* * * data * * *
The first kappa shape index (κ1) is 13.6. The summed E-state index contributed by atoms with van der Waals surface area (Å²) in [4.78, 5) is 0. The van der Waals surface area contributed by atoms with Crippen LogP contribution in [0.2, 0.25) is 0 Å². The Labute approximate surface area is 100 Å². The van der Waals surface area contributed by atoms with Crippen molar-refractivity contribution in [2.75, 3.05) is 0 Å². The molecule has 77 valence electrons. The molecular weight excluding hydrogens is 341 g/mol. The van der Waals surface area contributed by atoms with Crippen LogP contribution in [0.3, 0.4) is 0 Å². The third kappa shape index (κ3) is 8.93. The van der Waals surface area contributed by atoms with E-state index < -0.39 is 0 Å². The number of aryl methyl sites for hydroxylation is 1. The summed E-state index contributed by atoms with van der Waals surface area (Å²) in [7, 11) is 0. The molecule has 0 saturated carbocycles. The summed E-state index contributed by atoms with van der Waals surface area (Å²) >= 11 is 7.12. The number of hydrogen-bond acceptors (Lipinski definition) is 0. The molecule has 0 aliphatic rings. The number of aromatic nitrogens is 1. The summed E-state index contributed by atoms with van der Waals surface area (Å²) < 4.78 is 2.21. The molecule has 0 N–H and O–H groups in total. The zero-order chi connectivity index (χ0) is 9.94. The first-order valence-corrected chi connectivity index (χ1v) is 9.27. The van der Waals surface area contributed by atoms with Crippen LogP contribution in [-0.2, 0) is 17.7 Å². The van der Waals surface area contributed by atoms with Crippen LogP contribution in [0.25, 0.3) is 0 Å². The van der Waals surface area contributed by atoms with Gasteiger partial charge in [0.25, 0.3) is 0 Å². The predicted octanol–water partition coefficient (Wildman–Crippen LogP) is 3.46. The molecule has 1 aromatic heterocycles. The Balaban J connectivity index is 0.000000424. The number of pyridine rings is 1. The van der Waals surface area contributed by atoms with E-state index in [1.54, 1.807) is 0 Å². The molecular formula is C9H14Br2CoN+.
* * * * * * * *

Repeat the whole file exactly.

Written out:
The first kappa shape index (κ1) is 13.6. The summed E-state index contributed by atoms with van der Waals surface area (Å²) in [4.78, 5) is 0. The van der Waals surface area contributed by atoms with Crippen LogP contribution in [0.2, 0.25) is 0 Å². The Labute approximate surface area is 100 Å². The van der Waals surface area contributed by atoms with Crippen molar-refractivity contribution in [2.75, 3.05) is 0 Å². The molecule has 77 valence electrons. The molecular weight excluding hydrogens is 341 g/mol. The van der Waals surface area contributed by atoms with Crippen LogP contribution in [0.3, 0.4) is 0 Å². The third kappa shape index (κ3) is 8.93. The van der Waals surface area contributed by atoms with E-state index < -0.39 is 0 Å². The number of aryl methyl sites for hydroxylation is 1. The summed E-state index contributed by atoms with van der Waals surface area (Å²) in [7, 11) is 0. The molecule has 0 saturated carbocycles. The summed E-state index contributed by atoms with van der Waals surface area (Å²) >= 11 is 7.12. The number of hydrogen-bond acceptors (Lipinski definition) is 0. The molecule has 0 aliphatic rings. The number of aromatic nitrogens is 1. The summed E-state index contributed by atoms with van der Waals surface area (Å²) < 4.78 is 2.21. The molecule has 0 N–H and O–H groups in total. The zero-order chi connectivity index (χ0) is 9.94. The first-order valence-corrected chi connectivity index (χ1v) is 9.27. The van der Waals surface area contributed by atoms with Crippen LogP contribution in [-0.2, 0) is 17.7 Å². The van der Waals surface area contributed by atoms with Crippen LogP contribution in [0.25, 0.3) is 0 Å². The van der Waals surface area contributed by atoms with Gasteiger partial charge in [0.25, 0.3) is 0 Å². The predicted octanol–water partition coefficient (Wildman–Crippen LogP) is 3.46. The molecule has 1 aromatic heterocycles. The Balaban J connectivity index is 0.000000424. The number of pyridine rings is 1. The van der Waals surface area contributed by atoms with E-state index in [1.54, 1.807) is 0 Å². The molecular formula is C9H14Br2CoN+.